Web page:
Preferring to adopt and test such rates on an entirely new process of evaluation of the operations of producers in specified areas of the country and fixation of an even level of rates for all gas served or sold in that area, it's called by all producers, area ratemaking process.

Simultaneously with that pronouncement of preferred process which as I've pointed out was an entirely noble one, the Commission issued its statement of General Policy Number 61-1 in which it defined and prescribed 23 separate areas of the country and pulling them out of the thin blue air, if you please, this promulgation was without notice, without hearing, without evidence, prescribed two levels of rates for each of the 23 areas with decimal precision.

The first group was to be a guide to the Commission in the certification of new gas dedications under Section 7 and an indication to the applicant of whether he might anticipate receiving an unconditional certification if his price was below that for the area fixed in the statement, or a conditioned certificate confining him to the area of initial price level, absent a demonstration of why he should have more.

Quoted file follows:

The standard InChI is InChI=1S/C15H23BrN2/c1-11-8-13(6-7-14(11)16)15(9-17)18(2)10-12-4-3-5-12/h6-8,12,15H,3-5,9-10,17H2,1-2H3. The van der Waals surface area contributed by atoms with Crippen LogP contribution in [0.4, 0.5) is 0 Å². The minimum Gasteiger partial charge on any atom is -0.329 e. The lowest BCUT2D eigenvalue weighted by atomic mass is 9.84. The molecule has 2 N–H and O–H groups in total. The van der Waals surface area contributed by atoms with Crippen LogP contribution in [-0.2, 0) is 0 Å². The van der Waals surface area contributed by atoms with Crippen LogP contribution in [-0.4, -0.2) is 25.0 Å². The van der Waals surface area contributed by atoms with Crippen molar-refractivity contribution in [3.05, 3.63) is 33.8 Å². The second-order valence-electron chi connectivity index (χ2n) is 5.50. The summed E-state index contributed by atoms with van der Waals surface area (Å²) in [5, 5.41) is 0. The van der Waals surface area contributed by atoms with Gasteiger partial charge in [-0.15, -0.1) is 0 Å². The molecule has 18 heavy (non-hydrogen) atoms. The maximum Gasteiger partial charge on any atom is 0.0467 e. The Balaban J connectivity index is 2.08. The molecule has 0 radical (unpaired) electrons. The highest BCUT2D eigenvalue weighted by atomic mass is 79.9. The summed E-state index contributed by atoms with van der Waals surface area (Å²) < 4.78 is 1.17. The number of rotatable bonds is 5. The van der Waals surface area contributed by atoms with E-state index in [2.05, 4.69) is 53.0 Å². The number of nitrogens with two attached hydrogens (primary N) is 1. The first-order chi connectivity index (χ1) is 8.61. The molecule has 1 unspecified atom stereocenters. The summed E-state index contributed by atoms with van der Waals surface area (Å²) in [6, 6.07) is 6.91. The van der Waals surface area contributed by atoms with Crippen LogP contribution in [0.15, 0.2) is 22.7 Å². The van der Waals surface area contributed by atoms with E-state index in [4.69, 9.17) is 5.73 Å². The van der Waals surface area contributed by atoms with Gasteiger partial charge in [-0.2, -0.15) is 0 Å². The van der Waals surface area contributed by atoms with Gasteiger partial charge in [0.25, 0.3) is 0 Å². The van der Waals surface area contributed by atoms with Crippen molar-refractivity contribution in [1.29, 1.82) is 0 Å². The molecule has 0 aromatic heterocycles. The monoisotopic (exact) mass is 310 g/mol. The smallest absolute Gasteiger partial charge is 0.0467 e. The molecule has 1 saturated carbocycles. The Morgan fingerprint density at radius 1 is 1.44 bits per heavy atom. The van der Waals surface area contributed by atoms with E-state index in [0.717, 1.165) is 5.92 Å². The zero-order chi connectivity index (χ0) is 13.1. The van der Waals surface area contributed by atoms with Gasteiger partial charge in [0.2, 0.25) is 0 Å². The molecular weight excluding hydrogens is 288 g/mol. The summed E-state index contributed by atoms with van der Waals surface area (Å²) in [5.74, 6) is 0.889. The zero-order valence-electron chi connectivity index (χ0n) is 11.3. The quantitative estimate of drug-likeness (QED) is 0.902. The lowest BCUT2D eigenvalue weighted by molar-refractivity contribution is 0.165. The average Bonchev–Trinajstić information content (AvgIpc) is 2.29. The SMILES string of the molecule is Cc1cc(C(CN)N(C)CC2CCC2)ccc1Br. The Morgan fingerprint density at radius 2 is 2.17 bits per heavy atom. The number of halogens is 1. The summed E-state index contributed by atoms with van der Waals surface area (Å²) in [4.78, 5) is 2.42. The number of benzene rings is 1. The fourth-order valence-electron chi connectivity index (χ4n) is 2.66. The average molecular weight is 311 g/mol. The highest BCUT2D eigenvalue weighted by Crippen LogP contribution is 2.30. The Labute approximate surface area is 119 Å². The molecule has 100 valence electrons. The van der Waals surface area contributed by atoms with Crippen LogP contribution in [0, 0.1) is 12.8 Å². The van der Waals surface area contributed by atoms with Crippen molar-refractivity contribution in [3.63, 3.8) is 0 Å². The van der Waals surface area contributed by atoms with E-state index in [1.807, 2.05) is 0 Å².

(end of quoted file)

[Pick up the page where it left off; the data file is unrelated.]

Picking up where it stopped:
The second group of prices was prescribed for guidelines in evaluating rate increase files.

By that, a rate increase filed under Section 4 below the prescribed level would according to the Commission not be suspended or subjected to an investigative proceeding.

If it was above the prescribed rate increase level, it would be suspended and subjected to a Section 4 process.

Now, the evolution of those prices was a complete enigma initially, but since the Commission has made it perfectly plain that they were in substance for initial prices, the then going line for new gas dedications in 1959 and 1960.

For the Section 4 line was in effect a weighted average of the gas, price of all gas being delivered, at that time, in that particular area of the country.

These were to be the guides that the Commission would use in evaluating Section 7 and Section 4 applications.